Most super funds have been designed for older people with high account balances, not young people who are just starting out in superannuation.
When you're young and just starting your working life, superannuation and your future retirement will probably be the last thing on your mind. You won't be too worried about your choice of super fund and you'll be quite happy to join the one you're told to join or one with a high profile brand that you like. If you're lucky, this can be a good strategy-you'll join a good value, strongly performing super fund that offers great product features. But not everyone is so lucky. To ensure you get off to a good start in your superannuation life, there's a few things to know:
Fees matter more to young people
Super funds charge fees that are a combination of percentage-based investment and administration fees charged against your account balance and a flat dollar-based member fee.
In 2020, default MySuper products charged an average fee of 1%, made up of 0.15% pa for administration, 0.8% pa for investment management and $78 pa for member fees. Administration and member fees counted together are also called product fees.
But when Rainmaker and people in the superannuation industry talk about fees, they usually mean the fees that apply to people with $50,000 in their account. When you're young and starting out, you won't have $50,000, but probably a few hundred or maybe a thousand dollars.
If this is you, you could be paying actual fees of 10% or more. Even though fees above 3% will now be refunded to you at the end of each year, this means that the money you've paid in these high fees wasn't being invested for you. In any case, why pay high fees if you don't have to? Because of this, young people often pay fees that are about eight times more than the 1% average paid by older people.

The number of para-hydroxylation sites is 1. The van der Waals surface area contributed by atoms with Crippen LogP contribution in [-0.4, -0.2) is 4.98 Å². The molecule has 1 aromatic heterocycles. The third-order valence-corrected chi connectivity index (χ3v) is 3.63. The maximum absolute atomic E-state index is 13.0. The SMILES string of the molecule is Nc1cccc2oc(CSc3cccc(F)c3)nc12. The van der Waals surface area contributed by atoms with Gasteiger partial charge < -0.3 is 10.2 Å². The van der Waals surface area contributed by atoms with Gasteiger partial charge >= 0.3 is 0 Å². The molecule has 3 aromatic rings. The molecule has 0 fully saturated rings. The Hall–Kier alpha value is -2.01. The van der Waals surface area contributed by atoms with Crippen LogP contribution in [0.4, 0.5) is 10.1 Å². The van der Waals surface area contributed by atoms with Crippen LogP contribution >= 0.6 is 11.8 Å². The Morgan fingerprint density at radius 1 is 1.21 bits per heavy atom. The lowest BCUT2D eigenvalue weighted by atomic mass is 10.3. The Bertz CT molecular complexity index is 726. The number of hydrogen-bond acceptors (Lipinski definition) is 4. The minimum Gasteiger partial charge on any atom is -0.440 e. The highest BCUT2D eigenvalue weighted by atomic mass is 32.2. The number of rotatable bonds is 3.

|SUPER AND YOUNG PEOPLE
There are 3.3 million people in Australia aged between 15 and 24 who have 2.8 million superannuation accounts worth $14 billion. But a better way to look at this is that these young people hold 12% of all the member accounts, but only 1% of the money-which is why many super funds don't focus on the needs of their young members. But down the track, you will need to focus on your financial needs, and if your super fund treats you badly now, it will most likely treat you badly when you do have money. Don't cop it, swap funds.
Insurance and the total cost of super
Members who are under age 25 don't have to buy compulsory life insurance through their super fund. Once you are age 25 and over, if you are a member of a MySuper product, you do have to, even though you can choose to opt-out (cancel it) anytime. This life insurance can be a mix of death insurance, total and permanent disability insurance and income protection insurance.
While this insurance is cheap in overall terms, averaging $173 pa for $200,000 cover if you are aged 25, if you have $5,000 in your super account it converts to 3.5% of your account balance. Adding this insurance fee to the regular fees means that you are now paying 6% pa in total fees.
But the scary part is that if you are just starting out and have only about $1,000 in superannuation you could be paying total regular fees and insurance fees equivalent to 25% of your account balance. The chart shows you how this works.
The point we are trying to highlight to young people is that while Australia has a lot of very good super funds that will earn you good investment returns and provide you with great deals on insurance, most of these funds have been designed for older people who have more money in their accounts.
Young people need to look at their superannuation a bit differently.
|SIGNS YOU'RE IN A GOOD SUPER FUND
Features all good funds should have
Every smart, modern super fund should have a good website with lots of useful easy-to-understand information, online account access, be easy to deal with and most likely have a smartphone app. But this doesn't matter much if you don't trust the fund, or if its performance isn't any good and it's expensive.
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